I can not stress that enough. Always get a copy of the current running config and keep it in a safe place. I had one router where a vendor configured it, I just happen to get a copy for my records. 5 months later they took a power hit and guess what, the vendor had never saved the config to NVRAM. Without my notes, this would have been very bad.
To protect against a "smurf" attack use the following comand: ! no ip directed-broadcast !
Other easy security measures are: ! no service tcp-small-server no service udp-small-server !
You should have names that make sense. Just an IP or nothing at all makes troubleshooting much more difficult then it needs to be.
To configure the host name:
router(config) hostname california_wan ; note the lower case. Not all software can handle uppercase correctly so lower case is "safer"
Remember that SNMP can get this name from the sysName variable so again, use a name that makes sense.
Always.. always use a description for each interface. A very good idea with WAN links is to use the circuit number as part of the description. When you are on the phone trying to troubleshoot a down link, this small detail can be a lifesaver for you. Including the contact and phone number adds to your work load as this information tends to be rather transitory nowdays
! interface serial 0.1 point to point description San Fransico to New York PVC, circuit 001BHAC56789-001 ip address 123.456.789.1 !
You can see how easy this is to read and when you are trying to troubleshoot problems, this is what you want, nice clear descriptions
Get into the habit of specifing the bandwidth even if it's not needed. Some protocols like OSPF use the bandwidth to help figure out the metrics using this information.
If your link is slower the 256K, you *may* want to use the following command to make more buffer available depending on the link load ! no ip route-cache !
Always configure a loopback address. This provides several positive things. OSPF will by default use the loopback as the router ID or use the highest IP number as the router ID. If you plan this right, you can make your OSPF IDs make sense 10.10.10.1 10.10.10.2 10.10.10.3 etc
Also with OSPF, each time a link "flaps" all the routers must recalculate the route changes. Since the loopback doesnt "flap", the network will be more stable You can telnet to it without regard to whether the interface is "up" or not. SNMP polling is the same thing. A stable interface is very important to protocols like SNA which is very sensitive to time delays and outage. This also applies to DLSW, STUN and RSBR IP or PPP from a laptop if you find yourself in a bind.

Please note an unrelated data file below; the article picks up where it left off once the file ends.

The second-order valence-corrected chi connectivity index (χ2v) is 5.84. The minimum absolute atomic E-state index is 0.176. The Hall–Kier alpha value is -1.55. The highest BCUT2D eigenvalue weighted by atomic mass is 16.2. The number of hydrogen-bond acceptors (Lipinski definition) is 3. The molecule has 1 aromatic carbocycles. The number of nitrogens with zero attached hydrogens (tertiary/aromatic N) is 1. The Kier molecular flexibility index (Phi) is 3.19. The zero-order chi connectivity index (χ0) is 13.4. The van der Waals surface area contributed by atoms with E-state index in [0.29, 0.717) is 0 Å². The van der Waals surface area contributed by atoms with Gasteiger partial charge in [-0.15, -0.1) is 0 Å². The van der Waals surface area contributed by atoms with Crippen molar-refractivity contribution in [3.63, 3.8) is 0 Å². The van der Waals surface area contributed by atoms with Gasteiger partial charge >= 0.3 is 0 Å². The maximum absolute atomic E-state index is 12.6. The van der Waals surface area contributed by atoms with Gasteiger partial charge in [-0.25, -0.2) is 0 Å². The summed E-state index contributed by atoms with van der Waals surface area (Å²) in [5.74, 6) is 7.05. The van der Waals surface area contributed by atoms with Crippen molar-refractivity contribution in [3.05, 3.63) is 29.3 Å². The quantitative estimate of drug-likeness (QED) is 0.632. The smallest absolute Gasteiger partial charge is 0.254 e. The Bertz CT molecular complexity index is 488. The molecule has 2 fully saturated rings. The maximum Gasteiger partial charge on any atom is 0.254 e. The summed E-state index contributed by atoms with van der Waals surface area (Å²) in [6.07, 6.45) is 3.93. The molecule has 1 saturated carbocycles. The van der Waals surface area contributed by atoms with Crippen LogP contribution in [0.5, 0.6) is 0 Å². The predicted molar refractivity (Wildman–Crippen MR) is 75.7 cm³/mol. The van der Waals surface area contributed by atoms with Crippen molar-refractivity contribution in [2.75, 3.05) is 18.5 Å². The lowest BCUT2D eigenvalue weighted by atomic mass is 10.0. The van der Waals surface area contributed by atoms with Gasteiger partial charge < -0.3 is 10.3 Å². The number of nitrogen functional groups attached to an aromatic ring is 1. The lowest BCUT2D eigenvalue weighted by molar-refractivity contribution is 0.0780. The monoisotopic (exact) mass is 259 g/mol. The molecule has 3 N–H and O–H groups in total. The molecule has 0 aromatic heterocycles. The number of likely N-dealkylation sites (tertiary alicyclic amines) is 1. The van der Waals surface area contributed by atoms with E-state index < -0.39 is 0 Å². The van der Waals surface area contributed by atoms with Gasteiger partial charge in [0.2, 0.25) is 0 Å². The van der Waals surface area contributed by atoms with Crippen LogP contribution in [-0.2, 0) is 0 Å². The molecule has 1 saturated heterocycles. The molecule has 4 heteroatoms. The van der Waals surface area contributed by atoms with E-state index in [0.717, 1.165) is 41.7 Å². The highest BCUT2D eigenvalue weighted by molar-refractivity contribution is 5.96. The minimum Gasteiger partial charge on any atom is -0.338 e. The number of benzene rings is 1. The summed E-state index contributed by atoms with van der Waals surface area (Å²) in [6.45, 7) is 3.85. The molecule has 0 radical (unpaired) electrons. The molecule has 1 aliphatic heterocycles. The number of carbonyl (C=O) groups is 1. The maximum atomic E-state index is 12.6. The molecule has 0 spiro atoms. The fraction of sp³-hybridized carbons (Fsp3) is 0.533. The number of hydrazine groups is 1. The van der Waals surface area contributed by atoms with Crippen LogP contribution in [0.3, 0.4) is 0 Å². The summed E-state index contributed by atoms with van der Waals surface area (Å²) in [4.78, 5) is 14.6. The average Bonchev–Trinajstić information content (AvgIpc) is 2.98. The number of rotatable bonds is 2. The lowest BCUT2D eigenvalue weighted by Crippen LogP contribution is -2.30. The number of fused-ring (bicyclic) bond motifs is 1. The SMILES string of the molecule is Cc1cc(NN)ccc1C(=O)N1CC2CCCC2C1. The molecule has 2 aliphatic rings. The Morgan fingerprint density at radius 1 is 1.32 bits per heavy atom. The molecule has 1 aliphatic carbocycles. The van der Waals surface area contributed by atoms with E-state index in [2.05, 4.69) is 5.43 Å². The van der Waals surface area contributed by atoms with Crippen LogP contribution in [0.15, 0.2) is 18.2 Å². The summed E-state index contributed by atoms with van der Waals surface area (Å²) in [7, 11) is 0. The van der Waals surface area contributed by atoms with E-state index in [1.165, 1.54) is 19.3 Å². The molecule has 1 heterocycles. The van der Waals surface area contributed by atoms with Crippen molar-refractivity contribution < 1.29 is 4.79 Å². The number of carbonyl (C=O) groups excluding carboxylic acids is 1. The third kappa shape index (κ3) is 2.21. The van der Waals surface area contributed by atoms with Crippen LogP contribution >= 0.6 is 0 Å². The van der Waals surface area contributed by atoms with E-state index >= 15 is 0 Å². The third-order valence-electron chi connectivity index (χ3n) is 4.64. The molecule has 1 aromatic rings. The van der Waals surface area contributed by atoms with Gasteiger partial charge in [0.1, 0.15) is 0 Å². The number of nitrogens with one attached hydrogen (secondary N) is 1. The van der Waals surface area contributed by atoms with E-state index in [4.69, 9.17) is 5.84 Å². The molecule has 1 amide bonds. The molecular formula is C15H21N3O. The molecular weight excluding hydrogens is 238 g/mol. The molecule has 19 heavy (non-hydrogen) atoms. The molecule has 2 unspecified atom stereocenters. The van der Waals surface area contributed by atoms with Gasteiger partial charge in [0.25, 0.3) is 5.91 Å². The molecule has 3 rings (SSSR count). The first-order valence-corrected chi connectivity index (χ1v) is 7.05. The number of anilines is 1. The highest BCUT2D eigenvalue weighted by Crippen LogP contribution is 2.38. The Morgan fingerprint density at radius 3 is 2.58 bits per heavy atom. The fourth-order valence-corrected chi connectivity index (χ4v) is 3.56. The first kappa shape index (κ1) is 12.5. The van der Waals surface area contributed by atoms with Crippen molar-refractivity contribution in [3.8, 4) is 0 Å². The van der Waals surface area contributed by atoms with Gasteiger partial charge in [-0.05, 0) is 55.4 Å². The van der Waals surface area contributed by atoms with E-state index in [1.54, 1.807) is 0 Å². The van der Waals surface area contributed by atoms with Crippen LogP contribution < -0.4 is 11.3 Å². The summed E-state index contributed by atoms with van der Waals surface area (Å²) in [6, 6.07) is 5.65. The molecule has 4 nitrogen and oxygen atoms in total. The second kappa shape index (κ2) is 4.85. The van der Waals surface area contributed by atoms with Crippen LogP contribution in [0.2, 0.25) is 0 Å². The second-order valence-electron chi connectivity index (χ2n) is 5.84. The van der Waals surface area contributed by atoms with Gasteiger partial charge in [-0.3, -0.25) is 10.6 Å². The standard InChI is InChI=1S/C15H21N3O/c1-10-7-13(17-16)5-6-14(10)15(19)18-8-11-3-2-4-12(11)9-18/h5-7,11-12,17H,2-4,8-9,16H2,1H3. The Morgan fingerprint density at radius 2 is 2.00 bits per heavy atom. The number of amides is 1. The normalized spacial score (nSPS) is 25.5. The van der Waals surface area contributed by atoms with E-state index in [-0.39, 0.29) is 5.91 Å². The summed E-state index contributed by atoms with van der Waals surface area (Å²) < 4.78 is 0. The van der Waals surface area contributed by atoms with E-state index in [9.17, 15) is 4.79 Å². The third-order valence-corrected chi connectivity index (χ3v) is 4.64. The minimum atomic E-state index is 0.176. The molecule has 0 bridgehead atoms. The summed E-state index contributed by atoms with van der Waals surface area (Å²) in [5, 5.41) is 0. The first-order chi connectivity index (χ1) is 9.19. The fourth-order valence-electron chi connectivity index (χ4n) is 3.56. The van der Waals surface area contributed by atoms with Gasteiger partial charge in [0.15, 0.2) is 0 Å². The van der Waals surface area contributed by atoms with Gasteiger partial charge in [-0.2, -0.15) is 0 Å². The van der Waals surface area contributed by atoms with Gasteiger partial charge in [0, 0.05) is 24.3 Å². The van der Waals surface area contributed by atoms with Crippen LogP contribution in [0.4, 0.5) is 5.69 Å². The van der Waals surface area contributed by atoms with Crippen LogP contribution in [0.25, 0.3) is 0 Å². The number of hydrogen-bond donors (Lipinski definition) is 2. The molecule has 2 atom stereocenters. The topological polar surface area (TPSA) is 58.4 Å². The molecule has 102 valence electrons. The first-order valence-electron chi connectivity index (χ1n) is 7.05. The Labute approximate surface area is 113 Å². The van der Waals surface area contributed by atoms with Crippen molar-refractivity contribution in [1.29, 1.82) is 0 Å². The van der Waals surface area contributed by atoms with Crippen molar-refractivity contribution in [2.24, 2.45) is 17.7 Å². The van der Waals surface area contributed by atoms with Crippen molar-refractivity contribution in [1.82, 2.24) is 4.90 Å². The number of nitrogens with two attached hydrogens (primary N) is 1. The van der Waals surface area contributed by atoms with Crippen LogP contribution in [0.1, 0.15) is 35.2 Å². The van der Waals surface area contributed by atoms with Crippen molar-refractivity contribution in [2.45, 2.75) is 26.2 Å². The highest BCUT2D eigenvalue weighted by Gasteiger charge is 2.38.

SNMP is one of those double edged swords. It can be very useful but dangerous to your peace of mind if not handled well. SNMP has two types of communities. Read Only and Read/Write. The read/write is the dangerous one. With this string, you are god on the router and there is not any password checking ( normally) Read/write SNMP is a way to get out of the nasty box of configuring the enable password and then promptly forgetting it or mistyping it. Not that this EVER happens ( dont ask how I know this one)
It very easy to configure
router(config)snmp-server community string RO; read only snmp string router(config)snmp-server community string RW; read/write snmp string
Do NOT use common names, your name, words like sex and the like. There are dictionary based SNMP crackers out there so be careful with your choices. Better yet, get a cracker and look at the dictionary to get an idea of what is in them.
I alway use the snmp-server chassis-id serial-number to ID the router so I can get the SN remotely.
You can specify access lists to restrict the number of workstations with access to the SNMP info.
! access-list 60 permit 123.456.789.1 0.0.0.0 ; limits access to a single IP !
If you want to be very paranoid then consider the following comand
! snmp-server trap-authenication !
This sends traps to your management station whenever a invalid community string is tried. Fun huh?
A very good friend is called SYSLOG. This is a great way to get a nice log file about things that happen to interfaces, events and debugging. I happen to use a Wintel syslog deamon from Kiwi software. There are many to choose from from both Wintel and Unix/linux To work with syslog, use the following commands.
! logging on logging buffered ! loggin 123.456.789.1 ; the IP address is the syslog management workstation !
Very useful to both you and hackers. So the rule is if you plan to use it( good idea), make sure you turn it OFF on any outside interfaces.
! interface ethernet 0 ip address 123.456.789.2 255.255.255.0 ! no cdp enabled !
Telnet access is something many people ignore. It's prefectly acceptable to lock down your telnet ports to some degree. Just dont make it too restrictive ( like having to hit a certain router then bounce back) use a strong password, again, not common names etc. Dont leave printouts of the running-config laying around. There are several password crackers that can be used to compromise your passwords if you give someone a chance
I would like to thank both Cisco TAC and Mentor Technologies for publishing very good white papers on best practices for configuration of Cisco routers. For more detailed information on best practices check out either site.